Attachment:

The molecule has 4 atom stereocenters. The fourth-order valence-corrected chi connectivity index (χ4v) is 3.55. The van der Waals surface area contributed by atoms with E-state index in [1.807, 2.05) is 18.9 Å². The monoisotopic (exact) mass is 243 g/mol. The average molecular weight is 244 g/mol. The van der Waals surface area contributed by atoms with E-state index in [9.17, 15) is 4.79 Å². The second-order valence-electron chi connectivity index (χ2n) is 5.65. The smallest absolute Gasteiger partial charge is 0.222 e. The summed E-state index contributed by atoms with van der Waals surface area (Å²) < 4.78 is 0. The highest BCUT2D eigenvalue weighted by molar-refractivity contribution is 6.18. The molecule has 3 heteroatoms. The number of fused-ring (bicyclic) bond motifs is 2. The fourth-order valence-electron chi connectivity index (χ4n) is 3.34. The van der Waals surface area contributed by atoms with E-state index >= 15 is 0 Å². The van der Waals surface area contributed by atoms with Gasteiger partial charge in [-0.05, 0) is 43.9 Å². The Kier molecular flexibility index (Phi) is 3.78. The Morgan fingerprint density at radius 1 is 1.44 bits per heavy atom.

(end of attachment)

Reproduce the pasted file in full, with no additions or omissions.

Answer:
The molecule has 4 atom stereocenters. The fourth-order valence-corrected chi connectivity index (χ4v) is 3.55. The van der Waals surface area contributed by atoms with E-state index in [1.807, 2.05) is 18.9 Å². The monoisotopic (exact) mass is 243 g/mol. The average molecular weight is 244 g/mol. The van der Waals surface area contributed by atoms with E-state index in [9.17, 15) is 4.79 Å². The second-order valence-electron chi connectivity index (χ2n) is 5.65. The smallest absolute Gasteiger partial charge is 0.222 e. The summed E-state index contributed by atoms with van der Waals surface area (Å²) < 4.78 is 0. The highest BCUT2D eigenvalue weighted by molar-refractivity contribution is 6.18. The molecule has 3 heteroatoms. The number of fused-ring (bicyclic) bond motifs is 2. The fourth-order valence-electron chi connectivity index (χ4n) is 3.34. The van der Waals surface area contributed by atoms with E-state index >= 15 is 0 Å². The van der Waals surface area contributed by atoms with Gasteiger partial charge in [-0.05, 0) is 43.9 Å². The Kier molecular flexibility index (Phi) is 3.78. The Morgan fingerprint density at radius 1 is 1.44 bits per heavy atom.